This will be a brief introduction to DIY powder coating. I would like to present you all the tools you will need and a step-by-step process of how I do it.
I got interested in powder coating and doing it on my own because most companies didn’t match my quality standards when it came to painting the steel plates for my CNC machine IndyMill. After a quick research, the idea of doing it on my own was born. I bought a cheap powder coating gun and used an old oven I used to have in my kitchen and achieved very decent results. Having full control over the painting process and handling the plates resulted in a higher quality of the painting job.
Why is powder coating better than conventional painting? It’s not as messy, toxic, or time-consuming and in the end results in a more robust surface finish. To powder coat you use a dry powder, it’s easy to clean, and even after applying it stays dry and doesn’t adhere to any surfaces (it needs to be heated to form a solid bond with the part). Because there are no solvents in the powder it’s way less toxic (but still safety is very important, wearing a proper mask, the powder is composed of super tiny particles that you really don’t want to breathe in, more about safety down below). Why is it quicker? Because you don’t need to wait for the paint to dry. 10-20 minutes in the oven and after cooling down the part is ready, no need to wait multiple hours until the paint is fully dry. Powder coating is usually more robust and harder than standard paints. As you can see it has many advantages but still is easy enough to do it in your own garage.
What you will need?
Powder coating may sound like you need a lot of expensive tools but don’t worry it’s not that bad. Here is a list of parts that are needed to start your powder coating journey:
- Air compressor
The compressor I use is very old and still works fine. Perfectly you would use an oilless compressor for that but even with an oil one, it’s possible to powder coat with decent results. The bigger it is the better as it doesn’t need to turn on so often.
Do not use your oven at home! That is the most important part. You don’t want to cook food and powder coat paint in the same place. Buy an old oven or use the old one that is not in your kitchen anymore (that’s what I did). You can even buy something small like this one. And it will work fine for small parts.
- Powder coating gun
There are plenty of expansive solutions for industry and just a few in the budget-friendly range. I found one that was very inexpensive and interestingly it is 3D printed. Because it has been working for me so well I ordered some more and now you can buy it in my store:
There are also additional empty containers available which are very useful if you want to paint multiple colors. I have been using the very same powder coating gun since I started to do it and it still works well, I have never faced a single problem, it’s easy to clean and also very durable. There are two different versions with US and EU plug. It’s a tribo-type powder coating gun so it needs to be grounded that’s why the plug has plastic pins.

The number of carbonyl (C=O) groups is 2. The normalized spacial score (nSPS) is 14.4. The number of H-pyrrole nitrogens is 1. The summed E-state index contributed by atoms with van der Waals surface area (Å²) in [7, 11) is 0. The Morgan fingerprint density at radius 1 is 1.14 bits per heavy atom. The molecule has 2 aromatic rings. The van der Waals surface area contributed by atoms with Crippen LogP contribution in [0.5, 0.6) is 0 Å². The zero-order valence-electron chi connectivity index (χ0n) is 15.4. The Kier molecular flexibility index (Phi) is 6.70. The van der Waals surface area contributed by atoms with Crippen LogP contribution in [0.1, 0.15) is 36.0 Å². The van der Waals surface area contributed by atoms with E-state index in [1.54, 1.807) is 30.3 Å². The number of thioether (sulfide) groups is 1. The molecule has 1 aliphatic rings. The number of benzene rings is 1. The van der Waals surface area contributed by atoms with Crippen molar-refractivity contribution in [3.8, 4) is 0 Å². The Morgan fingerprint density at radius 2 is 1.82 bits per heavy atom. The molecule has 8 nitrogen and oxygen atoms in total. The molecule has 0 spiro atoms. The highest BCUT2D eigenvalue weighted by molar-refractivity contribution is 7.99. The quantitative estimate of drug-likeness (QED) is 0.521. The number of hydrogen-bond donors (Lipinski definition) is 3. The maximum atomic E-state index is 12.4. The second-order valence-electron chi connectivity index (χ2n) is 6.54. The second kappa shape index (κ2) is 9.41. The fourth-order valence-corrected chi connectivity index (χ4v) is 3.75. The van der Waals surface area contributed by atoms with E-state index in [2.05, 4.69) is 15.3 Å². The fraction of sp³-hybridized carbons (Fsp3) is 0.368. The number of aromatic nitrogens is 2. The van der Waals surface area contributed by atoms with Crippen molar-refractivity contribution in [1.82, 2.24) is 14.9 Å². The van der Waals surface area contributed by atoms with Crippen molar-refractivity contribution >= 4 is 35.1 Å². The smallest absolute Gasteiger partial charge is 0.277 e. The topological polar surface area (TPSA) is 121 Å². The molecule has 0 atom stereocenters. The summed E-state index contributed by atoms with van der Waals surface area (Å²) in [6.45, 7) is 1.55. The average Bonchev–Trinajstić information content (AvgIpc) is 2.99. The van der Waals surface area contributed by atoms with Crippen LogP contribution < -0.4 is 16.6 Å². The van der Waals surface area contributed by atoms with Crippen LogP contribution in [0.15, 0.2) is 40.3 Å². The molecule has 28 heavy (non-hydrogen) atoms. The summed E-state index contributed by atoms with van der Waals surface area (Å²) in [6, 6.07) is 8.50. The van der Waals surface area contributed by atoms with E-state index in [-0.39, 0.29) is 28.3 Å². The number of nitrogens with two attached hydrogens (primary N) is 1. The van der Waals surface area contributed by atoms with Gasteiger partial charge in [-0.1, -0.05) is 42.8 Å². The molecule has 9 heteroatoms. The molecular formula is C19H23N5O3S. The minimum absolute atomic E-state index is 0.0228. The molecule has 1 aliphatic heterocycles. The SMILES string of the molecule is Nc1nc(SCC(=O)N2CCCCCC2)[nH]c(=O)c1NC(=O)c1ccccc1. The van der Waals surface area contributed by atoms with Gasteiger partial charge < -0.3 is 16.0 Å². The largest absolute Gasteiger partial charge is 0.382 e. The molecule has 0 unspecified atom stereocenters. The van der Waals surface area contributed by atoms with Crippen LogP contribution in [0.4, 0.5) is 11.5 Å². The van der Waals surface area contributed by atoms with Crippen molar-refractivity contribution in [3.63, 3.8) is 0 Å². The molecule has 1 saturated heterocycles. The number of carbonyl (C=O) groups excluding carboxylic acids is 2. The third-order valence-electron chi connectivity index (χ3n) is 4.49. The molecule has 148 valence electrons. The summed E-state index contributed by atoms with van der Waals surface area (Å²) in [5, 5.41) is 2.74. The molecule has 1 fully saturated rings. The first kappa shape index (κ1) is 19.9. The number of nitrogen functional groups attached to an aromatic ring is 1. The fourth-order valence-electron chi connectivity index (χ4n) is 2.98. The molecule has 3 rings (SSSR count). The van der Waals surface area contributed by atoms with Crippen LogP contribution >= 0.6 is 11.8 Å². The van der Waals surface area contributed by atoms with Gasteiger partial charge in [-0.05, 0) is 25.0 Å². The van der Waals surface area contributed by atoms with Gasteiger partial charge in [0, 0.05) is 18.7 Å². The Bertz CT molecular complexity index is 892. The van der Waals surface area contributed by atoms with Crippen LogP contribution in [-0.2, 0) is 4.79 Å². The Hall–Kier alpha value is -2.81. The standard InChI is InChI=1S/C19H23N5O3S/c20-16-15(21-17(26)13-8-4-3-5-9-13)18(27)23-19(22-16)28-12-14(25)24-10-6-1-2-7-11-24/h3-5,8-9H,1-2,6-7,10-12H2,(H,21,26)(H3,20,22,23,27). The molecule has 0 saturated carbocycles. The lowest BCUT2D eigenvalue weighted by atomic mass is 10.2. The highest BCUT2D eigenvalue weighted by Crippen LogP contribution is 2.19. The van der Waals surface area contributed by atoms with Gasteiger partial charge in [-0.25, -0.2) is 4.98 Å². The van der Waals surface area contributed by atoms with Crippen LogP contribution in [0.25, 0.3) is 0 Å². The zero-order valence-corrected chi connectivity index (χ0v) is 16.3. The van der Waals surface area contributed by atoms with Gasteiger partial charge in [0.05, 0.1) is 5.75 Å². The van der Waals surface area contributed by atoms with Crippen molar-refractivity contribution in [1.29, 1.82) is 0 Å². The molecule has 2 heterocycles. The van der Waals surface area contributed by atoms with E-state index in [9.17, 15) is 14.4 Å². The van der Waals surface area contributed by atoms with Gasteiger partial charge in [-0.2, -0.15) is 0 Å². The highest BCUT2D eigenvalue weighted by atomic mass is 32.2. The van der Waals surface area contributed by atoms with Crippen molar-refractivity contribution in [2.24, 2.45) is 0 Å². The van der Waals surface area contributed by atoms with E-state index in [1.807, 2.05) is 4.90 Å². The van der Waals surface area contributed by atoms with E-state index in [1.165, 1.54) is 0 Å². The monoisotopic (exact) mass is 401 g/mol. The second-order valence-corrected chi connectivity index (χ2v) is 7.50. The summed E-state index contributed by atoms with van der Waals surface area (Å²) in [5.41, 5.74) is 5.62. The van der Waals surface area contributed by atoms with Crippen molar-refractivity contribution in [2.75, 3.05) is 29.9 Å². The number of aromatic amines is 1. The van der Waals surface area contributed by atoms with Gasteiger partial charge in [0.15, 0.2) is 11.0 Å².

- Powder paint
It’s surprisingly inexpensive and there are all the possible colors from RAL available. Make sure that the powder paint works with the type of powder coating gun you have (tribo or corona). Usually, this paint works with any type of system but sometimes it is meant for only one of these. You can even find some powder paint on Amazon but I recommend finding something locally as it is way less expensive.
I do recommend buying some solid steel hooks as it makes sit much easier to work with then DIY some hooks out of crappy materials on your own. These are so inexpensive and you can find many different versions that it’s just not worth it to make them on your own. For example, here you can find some.
- Powder coating booth
While there are some options to buy a small booth for painting there is nothing cheap and small meant for powder coating. I built it on my own and it worked great. I am showing the build process in the video and below you can download the blueprints used for the build with all the dimensions for free to download.
Powder paint is composed of very tiny particles, particles that you definitely don’t want to inhale or get in your eyes this stuff is dangerous. When you powder coat even with really good filters, fans, and ventilation system there will always be a lot of particles flying around. That’s why you should always wear a proper respirator and eye protection. Also doing it without any fans and filters is not a good idea as these tiny particles if not filtered out of the air will fall and cover everything around your workshop. Having a separate room for that is a very good option. The respirator is something you should have in your workshop anyway, whenever you are cutting wood or steel it all results in tiny particles flying around you and getting into your lungs. If you are a maker and you like to make stuff take care of your health and safety so that you will be able to make more stuff in your life.